Doc Savage’s secrets revealed at last! And by a villainous mind of insatiable greed!
A new Rasputin, called John Sunlight, escapes from a Siberian prison camp in an icebreaker, only to run aground next to the big blue dome of Doc Savage’s Fortress of Solitude. After a brazen theft, Sunlight is selling the weapons Doc Savage has locked away from the rest of the world. Now Doc Savage and his Iron Crew must stop Sunlight and retrieve these weapons before chaos is unleashed on the world. But John Sunlight is that rare individual, a man to match the Man of Bronze himself.
In the “Fortress of Solitude”, Lester Dent gives a peak into one of Doc Savage’s most enduring mysteries, the shrouded Arctic refuge only known as the Fortress of Solitude. In doing so, he gave Doc Savage his only enduring nemesis, and the only villain to ever return to plague the Man of Bronze: John Sunlight. Sunlight would return in “The Devil Genghis”, and the Fortress of Solitude would enter that great mélange of comics and pulp legosity only to reappear under new management of another Superman, a Man of Steel, not Bronze.
Like the adventures of a man named Buckaroo, those borrowings from Doc Savage are in the future. Today’s borrowing, of a weapon that reduces men to windblown ash, is more pressing upon the Man of Bronze. For while the murder of a Soviet diplomat may start as nothing more than a Golden Age mystery for Doc Savage to puzzle out, Sunlight has set his own crew against the Man in Bronze. And while Savage is the leader of a crew of men each worthy of their own pulp series, the fearsome Sunlight drives his own followers to similar acts of bravery. Might the key to breaking this stalemate rest with two strongwomen searching for their kidnapped sister?
“I salute again…the man who has inherited the qualities of the Erinyes, the Eumenides, of Titan, and of Friar Rush, with a touch of Dracula and Frankenstein.
The star of “The Fortress of Solitude” is John Sunlight, a mentalist menace with the strength to put the terror behind his words. He is a dark reflection of Doc Savage, a charismatic Renaissance Man of Science, a sinister Shadow with agents throughout the world. Dent wastes no time establishing Sunlight as an unapologetic menace shrouded in an aura of fear that compels obedience…or else.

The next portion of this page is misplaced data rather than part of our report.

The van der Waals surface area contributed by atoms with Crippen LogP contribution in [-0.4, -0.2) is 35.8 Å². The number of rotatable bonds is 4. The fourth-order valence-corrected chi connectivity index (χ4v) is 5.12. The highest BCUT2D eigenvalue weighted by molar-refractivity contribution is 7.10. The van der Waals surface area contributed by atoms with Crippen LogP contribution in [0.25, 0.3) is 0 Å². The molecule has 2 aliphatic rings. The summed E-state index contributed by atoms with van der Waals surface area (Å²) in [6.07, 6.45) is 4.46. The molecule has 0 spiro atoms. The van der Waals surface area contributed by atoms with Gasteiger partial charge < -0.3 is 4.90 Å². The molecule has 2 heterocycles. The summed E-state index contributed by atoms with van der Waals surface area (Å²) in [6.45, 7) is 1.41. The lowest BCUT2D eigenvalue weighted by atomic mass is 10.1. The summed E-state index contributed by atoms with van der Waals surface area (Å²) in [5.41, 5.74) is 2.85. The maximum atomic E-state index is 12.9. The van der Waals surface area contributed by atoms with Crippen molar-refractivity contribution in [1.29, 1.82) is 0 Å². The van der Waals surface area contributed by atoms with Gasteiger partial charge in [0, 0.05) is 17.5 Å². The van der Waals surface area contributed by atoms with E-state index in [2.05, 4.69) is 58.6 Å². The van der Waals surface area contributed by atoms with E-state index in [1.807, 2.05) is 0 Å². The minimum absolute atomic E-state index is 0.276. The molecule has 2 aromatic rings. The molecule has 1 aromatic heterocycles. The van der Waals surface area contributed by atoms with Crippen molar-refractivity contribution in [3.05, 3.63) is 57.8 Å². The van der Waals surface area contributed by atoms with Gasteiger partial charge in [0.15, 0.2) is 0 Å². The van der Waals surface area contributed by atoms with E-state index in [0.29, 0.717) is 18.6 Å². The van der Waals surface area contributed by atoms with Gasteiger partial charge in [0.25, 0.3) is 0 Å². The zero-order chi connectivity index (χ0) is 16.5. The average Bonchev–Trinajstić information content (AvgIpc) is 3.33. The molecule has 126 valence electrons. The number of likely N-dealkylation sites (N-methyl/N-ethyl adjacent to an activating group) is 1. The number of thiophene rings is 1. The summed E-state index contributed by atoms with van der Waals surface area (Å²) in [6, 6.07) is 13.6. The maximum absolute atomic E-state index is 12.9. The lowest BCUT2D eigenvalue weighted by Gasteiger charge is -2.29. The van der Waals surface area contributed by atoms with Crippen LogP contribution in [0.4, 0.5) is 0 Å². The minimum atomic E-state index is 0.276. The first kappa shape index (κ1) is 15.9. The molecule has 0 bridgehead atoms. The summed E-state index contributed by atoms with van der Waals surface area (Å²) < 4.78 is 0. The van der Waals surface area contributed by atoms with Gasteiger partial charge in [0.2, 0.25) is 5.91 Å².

“John Sunlight,” the bronze man said, “is probably as complete a fiend as we ever met.”
And unrepentantly so, which is refreshing in this era that so desperately tries to scrub the agency out of evil. But such a man as Sunlight is a just a puzzle to Doc Savage, to be put together and rearranged and reformed in Savage’s Crime College until he is no longer a threat to his fellow man. Sunlight’s breach of Doc Savage’s privacy, by invading the sanctum of the Fortress of Solitude, however, rocks the Man of Bronze on his heels.
For once, this is not just the misdirection common to the hero pulps, although Doc Savage uses the illusionist’s mainstay with all the skill of his fellow hero, The Shadow. But Doc Savage quickly recovers, setting his powers of observation and planning against Sunlight, until the mysterious Rasputin who once force Savage to react to his ever move is now reacting to Doc’s decoys. The effect is that of a chess match, with Sunlight unaware of the net tightening around him, yet capable enough to foil particular plays made by Savage’s Iron Crew. The intrigues ratchet towards Doc Savage’s inevitable victory–
–and then Sunlight slips away, with plunder from the laboratory and museum inside the Fortress of Solitude. A Pandora’s Box has been opened, leaving Doc Savage and company with a rare defeat and an urgent search for such scientific weapons of war as the world was never supposed to see.
Doc’s boys are a bit of an afterthought. “Fortress of Solitude” is already crowded enough between Doc Savage and John Sunlight, and the dense novelette cannot spare the time for all five of the Iron Crew to take places in the spotlight. Even the banter between Monk Mayfair and Ham Brooks is much subdued. Because of this, “Fortress of Solitude” may not be the best entry point into the series, at least for the character dynamics. Those, however we will explore next week, in the context of one of Doc Savage’s many copycats.
While “Fortress of Solitude” does not shrink away from the two-fisted action common to pulp-era stories, the focus is on mood, disguise, and intrigue. Almost as though Dent was echoing the works of fellow Street & Smith writer Walter Gibson. And while earlier adventures of Doc Savage have a quaint antiquity in speech and style, this one is more timeless and contemporary. One can very well imagine Clive Cussler’s heirs writing something similar today, although not as terse. But Cussler is not the only copycat, and the idea of a team of rockstar super-scientists keeps simmering in the public’s imagination…